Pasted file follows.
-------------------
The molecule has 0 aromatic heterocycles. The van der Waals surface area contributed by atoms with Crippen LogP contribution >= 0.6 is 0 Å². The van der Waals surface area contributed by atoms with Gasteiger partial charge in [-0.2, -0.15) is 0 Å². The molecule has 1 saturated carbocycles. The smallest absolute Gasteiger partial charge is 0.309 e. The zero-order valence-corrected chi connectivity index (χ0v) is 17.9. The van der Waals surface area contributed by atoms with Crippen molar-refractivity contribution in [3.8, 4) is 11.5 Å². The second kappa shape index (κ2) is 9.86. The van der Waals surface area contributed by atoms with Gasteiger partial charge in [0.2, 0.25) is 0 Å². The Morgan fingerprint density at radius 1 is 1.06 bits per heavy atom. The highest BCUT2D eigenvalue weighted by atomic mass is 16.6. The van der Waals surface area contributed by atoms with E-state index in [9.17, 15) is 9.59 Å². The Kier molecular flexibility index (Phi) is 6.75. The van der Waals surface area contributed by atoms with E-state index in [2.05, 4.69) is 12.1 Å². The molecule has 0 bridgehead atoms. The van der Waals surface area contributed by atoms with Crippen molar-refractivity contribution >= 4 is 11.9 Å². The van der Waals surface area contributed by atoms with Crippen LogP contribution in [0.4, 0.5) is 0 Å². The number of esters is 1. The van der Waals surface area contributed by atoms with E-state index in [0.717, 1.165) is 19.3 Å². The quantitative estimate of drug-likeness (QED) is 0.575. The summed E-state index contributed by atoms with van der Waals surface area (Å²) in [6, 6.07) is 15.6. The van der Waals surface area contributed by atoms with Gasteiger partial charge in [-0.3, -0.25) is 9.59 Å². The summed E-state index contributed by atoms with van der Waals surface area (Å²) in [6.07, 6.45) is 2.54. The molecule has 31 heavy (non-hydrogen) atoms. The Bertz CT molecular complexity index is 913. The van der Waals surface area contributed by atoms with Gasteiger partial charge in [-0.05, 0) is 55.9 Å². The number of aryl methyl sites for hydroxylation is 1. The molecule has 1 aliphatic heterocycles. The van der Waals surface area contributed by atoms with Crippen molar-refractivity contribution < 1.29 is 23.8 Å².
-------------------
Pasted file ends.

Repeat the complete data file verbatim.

The molecule has 0 aromatic heterocycles. The van der Waals surface area contributed by atoms with Crippen LogP contribution >= 0.6 is 0 Å². The van der Waals surface area contributed by atoms with Gasteiger partial charge in [-0.2, -0.15) is 0 Å². The molecule has 1 saturated carbocycles. The smallest absolute Gasteiger partial charge is 0.309 e. The zero-order valence-corrected chi connectivity index (χ0v) is 17.9. The van der Waals surface area contributed by atoms with Crippen molar-refractivity contribution in [3.8, 4) is 11.5 Å². The second kappa shape index (κ2) is 9.86. The van der Waals surface area contributed by atoms with Gasteiger partial charge in [0.2, 0.25) is 0 Å². The Morgan fingerprint density at radius 1 is 1.06 bits per heavy atom. The highest BCUT2D eigenvalue weighted by atomic mass is 16.6. The van der Waals surface area contributed by atoms with E-state index in [9.17, 15) is 9.59 Å². The Kier molecular flexibility index (Phi) is 6.75. The van der Waals surface area contributed by atoms with E-state index in [2.05, 4.69) is 12.1 Å². The molecule has 0 bridgehead atoms. The van der Waals surface area contributed by atoms with Crippen molar-refractivity contribution >= 4 is 11.9 Å². The van der Waals surface area contributed by atoms with Crippen LogP contribution in [0.4, 0.5) is 0 Å². The number of esters is 1. The van der Waals surface area contributed by atoms with E-state index in [0.717, 1.165) is 19.3 Å². The quantitative estimate of drug-likeness (QED) is 0.575. The summed E-state index contributed by atoms with van der Waals surface area (Å²) in [6, 6.07) is 15.6. The van der Waals surface area contributed by atoms with Gasteiger partial charge in [-0.3, -0.25) is 9.59 Å². The summed E-state index contributed by atoms with van der Waals surface area (Å²) in [6.07, 6.45) is 2.54. The molecule has 31 heavy (non-hydrogen) atoms. The Bertz CT molecular complexity index is 913. The van der Waals surface area contributed by atoms with Gasteiger partial charge in [-0.05, 0) is 55.9 Å². The number of aryl methyl sites for hydroxylation is 1. The molecule has 1 aliphatic heterocycles. The van der Waals surface area contributed by atoms with Crippen molar-refractivity contribution < 1.29 is 23.8 Å².